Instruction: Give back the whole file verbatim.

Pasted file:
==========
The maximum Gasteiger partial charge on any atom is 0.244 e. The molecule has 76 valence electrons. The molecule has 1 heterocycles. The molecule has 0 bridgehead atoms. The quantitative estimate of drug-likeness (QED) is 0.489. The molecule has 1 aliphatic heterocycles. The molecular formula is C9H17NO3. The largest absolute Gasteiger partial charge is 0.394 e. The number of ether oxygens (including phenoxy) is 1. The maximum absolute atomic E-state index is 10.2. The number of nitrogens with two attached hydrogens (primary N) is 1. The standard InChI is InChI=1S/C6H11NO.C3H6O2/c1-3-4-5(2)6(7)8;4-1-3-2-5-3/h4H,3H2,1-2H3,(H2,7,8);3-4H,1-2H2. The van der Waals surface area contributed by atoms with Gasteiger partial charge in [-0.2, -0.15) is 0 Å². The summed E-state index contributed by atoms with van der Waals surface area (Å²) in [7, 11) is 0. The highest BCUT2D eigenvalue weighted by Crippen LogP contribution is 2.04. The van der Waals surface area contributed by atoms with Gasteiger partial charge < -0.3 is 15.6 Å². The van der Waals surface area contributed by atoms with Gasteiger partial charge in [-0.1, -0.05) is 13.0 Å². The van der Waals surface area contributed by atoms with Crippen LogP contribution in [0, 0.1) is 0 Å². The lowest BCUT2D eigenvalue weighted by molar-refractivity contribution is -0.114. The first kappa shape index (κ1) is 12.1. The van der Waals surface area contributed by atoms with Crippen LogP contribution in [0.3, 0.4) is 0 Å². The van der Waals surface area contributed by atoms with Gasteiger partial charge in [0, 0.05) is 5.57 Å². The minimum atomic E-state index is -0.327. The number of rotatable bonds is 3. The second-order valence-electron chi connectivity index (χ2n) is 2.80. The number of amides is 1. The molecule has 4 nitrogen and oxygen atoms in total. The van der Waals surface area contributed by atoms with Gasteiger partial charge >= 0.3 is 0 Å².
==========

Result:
The maximum Gasteiger partial charge on any atom is 0.244 e. The molecule has 76 valence electrons. The molecule has 1 heterocycles. The molecule has 0 bridgehead atoms. The quantitative estimate of drug-likeness (QED) is 0.489. The molecule has 1 aliphatic heterocycles. The molecular formula is C9H17NO3. The largest absolute Gasteiger partial charge is 0.394 e. The number of ether oxygens (including phenoxy) is 1. The maximum absolute atomic E-state index is 10.2. The number of nitrogens with two attached hydrogens (primary N) is 1. The standard InChI is InChI=1S/C6H11NO.C3H6O2/c1-3-4-5(2)6(7)8;4-1-3-2-5-3/h4H,3H2,1-2H3,(H2,7,8);3-4H,1-2H2. The van der Waals surface area contributed by atoms with Gasteiger partial charge in [-0.2, -0.15) is 0 Å². The summed E-state index contributed by atoms with van der Waals surface area (Å²) in [7, 11) is 0. The highest BCUT2D eigenvalue weighted by Crippen LogP contribution is 2.04. The van der Waals surface area contributed by atoms with Gasteiger partial charge < -0.3 is 15.6 Å². The van der Waals surface area contributed by atoms with Gasteiger partial charge in [-0.1, -0.05) is 13.0 Å². The van der Waals surface area contributed by atoms with Crippen LogP contribution in [0, 0.1) is 0 Å². The lowest BCUT2D eigenvalue weighted by molar-refractivity contribution is -0.114. The first kappa shape index (κ1) is 12.1. The van der Waals surface area contributed by atoms with Crippen LogP contribution in [0.3, 0.4) is 0 Å². The van der Waals surface area contributed by atoms with Gasteiger partial charge in [0, 0.05) is 5.57 Å². The minimum atomic E-state index is -0.327. The number of rotatable bonds is 3. The second-order valence-electron chi connectivity index (χ2n) is 2.80. The number of amides is 1. The molecule has 4 nitrogen and oxygen atoms in total. The van der Waals surface area contributed by atoms with Gasteiger partial charge >= 0.3 is 0 Å².